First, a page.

The lifecycle of DM starts from when a defect is found for the first time. So now it has a state as “new”, which means that the bug is not yet approved. Then, the tester will post that particular defect/bug, and testing lead will approve that the defect is genuine and the state will be changed to “open”.

Once the state of the defect is changed to “open”, this defect will be assigned to corresponding developer or development team to fix is. After the defect is fixed, it will be assigned back to the testing team for the next round of testing. If the defect is not present, the tester will approve that the defect is fixed and verified. Otherwise, the defect will be re-open and fixed again.

What does “referred” means? That is, this bug or defect is expected to be fixed in future releases. For example, the use case states that customers want a “1+1=3”, and the system is doing in the same way. Under this situation, a tester should pass this test. However, based on our common sense, it is impossible to see that 1+1=3. So we pass this test, but give feedback to the BA and say that there are no defects about this one, but there may have something wrong as 1+1=2. So now this defect has been “deferred”, and the BA will go back and check their document again.


Test Plan, Test Design, and Test Execution

What is a test plan?

The concept of “test plan” refers to that a comprehensive document which describes the scope, approach, resources, major activities, and schedule of intended test activities. It is kinda like a baseline so that testers or the test team can apply testing based on it and track the progress of the testing project. It documents the strategies that will be used to verify and ensure that a software product meets its design requirements. Usually, it is prepared by test engineers. A test plan includes:

  • Scope of the project
  • Objectives
  • Target market
  • Assumptions
  • Testing cycle start/end dates
  • Major roles and responsibilities/overall resources
  • Testing environment
  • Deliverables
  • Major risks and how to handle these risks
  • Defect reporting and mitigation
  • Testing end date

Test plans can have different types:

  • Master test plan: a single high-level test plan for a project/product that unifies all other test plans;
  • Testing level specific test plan: a plan for each level of testing, e.g. unit test plan, integration test plan, system test plan, acceptance test plan, etc..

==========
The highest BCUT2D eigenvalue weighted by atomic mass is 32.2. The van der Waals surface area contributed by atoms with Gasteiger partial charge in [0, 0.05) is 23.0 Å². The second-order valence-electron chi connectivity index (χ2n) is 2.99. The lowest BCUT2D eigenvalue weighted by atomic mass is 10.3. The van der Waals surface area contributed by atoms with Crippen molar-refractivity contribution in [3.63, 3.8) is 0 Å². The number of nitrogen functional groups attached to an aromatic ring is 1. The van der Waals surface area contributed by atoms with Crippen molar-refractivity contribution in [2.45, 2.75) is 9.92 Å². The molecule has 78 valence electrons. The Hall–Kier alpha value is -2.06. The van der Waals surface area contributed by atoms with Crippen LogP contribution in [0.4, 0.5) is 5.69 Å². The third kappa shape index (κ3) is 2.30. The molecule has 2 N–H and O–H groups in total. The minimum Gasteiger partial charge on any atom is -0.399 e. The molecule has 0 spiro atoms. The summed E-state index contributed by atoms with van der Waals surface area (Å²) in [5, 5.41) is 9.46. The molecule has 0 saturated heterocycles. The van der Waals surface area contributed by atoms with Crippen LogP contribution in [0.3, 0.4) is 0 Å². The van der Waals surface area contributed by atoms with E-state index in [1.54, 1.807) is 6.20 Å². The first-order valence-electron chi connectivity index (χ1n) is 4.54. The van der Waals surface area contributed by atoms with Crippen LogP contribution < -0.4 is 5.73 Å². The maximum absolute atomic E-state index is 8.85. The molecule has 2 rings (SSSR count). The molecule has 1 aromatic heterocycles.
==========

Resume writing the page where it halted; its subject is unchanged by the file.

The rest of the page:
• Testing type specific test plan: a plan for major types of testing, e.g. performance test plan, security test plan, etc..

A good website to view about test plan:


Test plan VS. Test case

A test plan is a comprehensive document which lays out all the major activities of a particular testing project. It is designed to be a resource or baseline for both testing team and stakeholders.

In contrast, a test case is designed to describe detailly what should the testing team do. It is always used for a singular test scenario.


What is test design, and test execution?

Test design is the act of creating and writing test suites for testing a software. It is the process of creating a set of inputs for given software that will provide a set of expected outputs. Often, testing engineers and analysts should have knowledge of the software, and the essential functionalities of the software that needs to be tested.

Test execution is basically that execute the test we have planned. It refers to the process of executing the code and comparing the actual results with the expected results.

For example, when we’ve got an inventory system which needs to be tested, we need to design and plan how we are going to test it. We should have knowledge about how it is supposed to work and what functionalities it should have. Then we can execute our tests to see that whether the software system is the one that meets customers’ requirements.


Test design VS. Test plan

A test plan, as defined above already, is a document that identifies the major activities that should be done by the testing team to finish the testing project and the stuff related to the testing team and stakeholders. This deliverable often includes the scope, activities, roles, resources, risks, entry, and exit criteria, test objective, etc.. It can also include a test strategy, which outlines the testing approach, and gives generic details for the team to follow. While a test plan gives or assigns specific tasks and responsibilities to team members, the test strategy ensures that anyone is able to execute the tests.